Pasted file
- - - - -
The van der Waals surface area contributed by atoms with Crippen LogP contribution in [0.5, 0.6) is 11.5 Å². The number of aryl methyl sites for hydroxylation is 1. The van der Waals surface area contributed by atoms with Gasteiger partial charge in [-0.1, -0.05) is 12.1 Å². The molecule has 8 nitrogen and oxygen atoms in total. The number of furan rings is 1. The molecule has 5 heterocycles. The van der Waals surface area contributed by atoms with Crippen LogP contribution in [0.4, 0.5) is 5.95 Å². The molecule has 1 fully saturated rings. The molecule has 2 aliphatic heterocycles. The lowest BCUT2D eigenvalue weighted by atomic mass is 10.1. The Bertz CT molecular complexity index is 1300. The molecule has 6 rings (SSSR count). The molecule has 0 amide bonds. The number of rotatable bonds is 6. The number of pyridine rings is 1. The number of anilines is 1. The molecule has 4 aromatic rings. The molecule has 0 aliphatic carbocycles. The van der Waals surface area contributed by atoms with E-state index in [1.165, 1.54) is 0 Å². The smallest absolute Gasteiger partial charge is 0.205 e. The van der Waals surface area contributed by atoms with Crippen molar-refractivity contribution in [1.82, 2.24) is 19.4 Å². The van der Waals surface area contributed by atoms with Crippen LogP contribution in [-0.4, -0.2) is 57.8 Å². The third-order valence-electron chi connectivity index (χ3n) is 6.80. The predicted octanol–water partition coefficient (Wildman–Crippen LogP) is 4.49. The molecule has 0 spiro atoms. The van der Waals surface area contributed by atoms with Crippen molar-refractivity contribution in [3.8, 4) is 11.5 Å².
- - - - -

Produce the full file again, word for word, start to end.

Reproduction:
The van der Waals surface area contributed by atoms with Crippen LogP contribution in [0.5, 0.6) is 11.5 Å². The number of aryl methyl sites for hydroxylation is 1. The van der Waals surface area contributed by atoms with Gasteiger partial charge in [-0.1, -0.05) is 12.1 Å². The molecule has 8 nitrogen and oxygen atoms in total. The number of furan rings is 1. The molecule has 5 heterocycles. The van der Waals surface area contributed by atoms with Crippen LogP contribution in [0.4, 0.5) is 5.95 Å². The molecule has 1 fully saturated rings. The molecule has 2 aliphatic heterocycles. The lowest BCUT2D eigenvalue weighted by atomic mass is 10.1. The Bertz CT molecular complexity index is 1300. The molecule has 6 rings (SSSR count). The molecule has 0 amide bonds. The number of rotatable bonds is 6. The number of pyridine rings is 1. The number of anilines is 1. The molecule has 4 aromatic rings. The molecule has 0 aliphatic carbocycles. The van der Waals surface area contributed by atoms with E-state index in [1.165, 1.54) is 0 Å². The smallest absolute Gasteiger partial charge is 0.205 e. The van der Waals surface area contributed by atoms with Crippen molar-refractivity contribution in [1.82, 2.24) is 19.4 Å². The van der Waals surface area contributed by atoms with Crippen LogP contribution in [-0.4, -0.2) is 57.8 Å². The third-order valence-electron chi connectivity index (χ3n) is 6.80. The predicted octanol–water partition coefficient (Wildman–Crippen LogP) is 4.49. The molecule has 0 spiro atoms. The van der Waals surface area contributed by atoms with Crippen molar-refractivity contribution in [3.8, 4) is 11.5 Å².